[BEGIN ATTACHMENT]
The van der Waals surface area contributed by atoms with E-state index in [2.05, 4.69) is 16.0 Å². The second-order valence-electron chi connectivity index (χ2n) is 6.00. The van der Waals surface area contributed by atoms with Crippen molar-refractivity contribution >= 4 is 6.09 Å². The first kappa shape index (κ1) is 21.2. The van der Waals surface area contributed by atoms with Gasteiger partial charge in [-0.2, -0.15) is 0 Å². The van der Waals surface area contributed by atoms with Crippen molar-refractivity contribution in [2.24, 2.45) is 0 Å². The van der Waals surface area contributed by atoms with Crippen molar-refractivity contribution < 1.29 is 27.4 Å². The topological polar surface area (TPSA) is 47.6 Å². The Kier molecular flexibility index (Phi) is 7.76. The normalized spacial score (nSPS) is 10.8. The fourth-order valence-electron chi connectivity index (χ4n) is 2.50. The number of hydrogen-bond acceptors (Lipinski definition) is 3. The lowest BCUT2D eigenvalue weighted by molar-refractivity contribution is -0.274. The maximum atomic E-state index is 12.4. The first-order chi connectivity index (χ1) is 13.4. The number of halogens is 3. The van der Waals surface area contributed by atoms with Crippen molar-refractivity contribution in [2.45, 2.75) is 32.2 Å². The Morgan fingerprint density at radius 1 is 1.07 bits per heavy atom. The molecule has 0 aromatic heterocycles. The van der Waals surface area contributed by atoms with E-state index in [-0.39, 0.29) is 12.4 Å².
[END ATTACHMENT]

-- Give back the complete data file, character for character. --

The van der Waals surface area contributed by atoms with E-state index in [2.05, 4.69) is 16.0 Å². The second-order valence-electron chi connectivity index (χ2n) is 6.00. The van der Waals surface area contributed by atoms with Crippen molar-refractivity contribution >= 4 is 6.09 Å². The first kappa shape index (κ1) is 21.2. The van der Waals surface area contributed by atoms with Gasteiger partial charge in [-0.2, -0.15) is 0 Å². The van der Waals surface area contributed by atoms with Crippen molar-refractivity contribution in [2.24, 2.45) is 0 Å². The van der Waals surface area contributed by atoms with Crippen molar-refractivity contribution < 1.29 is 27.4 Å². The topological polar surface area (TPSA) is 47.6 Å². The Kier molecular flexibility index (Phi) is 7.76. The normalized spacial score (nSPS) is 10.8. The fourth-order valence-electron chi connectivity index (χ4n) is 2.50. The number of hydrogen-bond acceptors (Lipinski definition) is 3. The lowest BCUT2D eigenvalue weighted by molar-refractivity contribution is -0.274. The maximum atomic E-state index is 12.4. The first-order chi connectivity index (χ1) is 13.4. The number of halogens is 3. The van der Waals surface area contributed by atoms with Crippen molar-refractivity contribution in [2.45, 2.75) is 32.2 Å². The Morgan fingerprint density at radius 1 is 1.07 bits per heavy atom. The molecule has 0 aromatic heterocycles. The van der Waals surface area contributed by atoms with E-state index in [-0.39, 0.29) is 12.4 Å².